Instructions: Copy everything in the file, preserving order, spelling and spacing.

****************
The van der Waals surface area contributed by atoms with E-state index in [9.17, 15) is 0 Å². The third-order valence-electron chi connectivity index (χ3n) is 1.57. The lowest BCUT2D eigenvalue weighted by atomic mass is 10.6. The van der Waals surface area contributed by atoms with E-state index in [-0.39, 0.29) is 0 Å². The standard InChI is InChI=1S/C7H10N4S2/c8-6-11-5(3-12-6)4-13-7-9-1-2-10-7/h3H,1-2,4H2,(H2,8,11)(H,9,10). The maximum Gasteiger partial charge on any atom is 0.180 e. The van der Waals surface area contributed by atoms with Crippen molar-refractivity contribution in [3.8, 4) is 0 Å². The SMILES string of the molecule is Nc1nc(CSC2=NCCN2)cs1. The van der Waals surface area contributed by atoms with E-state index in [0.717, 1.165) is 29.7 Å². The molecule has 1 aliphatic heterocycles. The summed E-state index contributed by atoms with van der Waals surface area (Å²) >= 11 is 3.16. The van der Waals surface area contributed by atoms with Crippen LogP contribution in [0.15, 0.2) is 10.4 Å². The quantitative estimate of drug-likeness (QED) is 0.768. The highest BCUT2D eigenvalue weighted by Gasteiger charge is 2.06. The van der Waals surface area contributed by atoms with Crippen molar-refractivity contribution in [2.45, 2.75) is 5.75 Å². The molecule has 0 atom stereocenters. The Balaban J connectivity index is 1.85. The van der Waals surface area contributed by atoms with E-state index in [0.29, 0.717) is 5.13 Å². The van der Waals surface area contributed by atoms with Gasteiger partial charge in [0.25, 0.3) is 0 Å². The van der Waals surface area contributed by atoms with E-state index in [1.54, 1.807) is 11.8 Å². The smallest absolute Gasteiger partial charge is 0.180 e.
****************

The van der Waals surface area contributed by atoms with E-state index in [9.17, 15) is 0 Å². The third-order valence-electron chi connectivity index (χ3n) is 1.57. The lowest BCUT2D eigenvalue weighted by atomic mass is 10.6. The van der Waals surface area contributed by atoms with E-state index in [-0.39, 0.29) is 0 Å². The standard InChI is InChI=1S/C7H10N4S2/c8-6-11-5(3-12-6)4-13-7-9-1-2-10-7/h3H,1-2,4H2,(H2,8,11)(H,9,10). The maximum Gasteiger partial charge on any atom is 0.180 e. The van der Waals surface area contributed by atoms with Crippen molar-refractivity contribution in [3.8, 4) is 0 Å². The SMILES string of the molecule is Nc1nc(CSC2=NCCN2)cs1. The van der Waals surface area contributed by atoms with E-state index in [0.717, 1.165) is 29.7 Å². The molecule has 1 aliphatic heterocycles. The summed E-state index contributed by atoms with van der Waals surface area (Å²) >= 11 is 3.16. The van der Waals surface area contributed by atoms with Crippen LogP contribution in [0.15, 0.2) is 10.4 Å². The quantitative estimate of drug-likeness (QED) is 0.768. The highest BCUT2D eigenvalue weighted by Gasteiger charge is 2.06. The van der Waals surface area contributed by atoms with Crippen molar-refractivity contribution in [2.45, 2.75) is 5.75 Å². The molecule has 0 atom stereocenters. The Balaban J connectivity index is 1.85. The van der Waals surface area contributed by atoms with E-state index in [0.29, 0.717) is 5.13 Å². The van der Waals surface area contributed by atoms with Gasteiger partial charge in [0.25, 0.3) is 0 Å². The van der Waals surface area contributed by atoms with E-state index in [1.54, 1.807) is 11.8 Å². The smallest absolute Gasteiger partial charge is 0.180 e.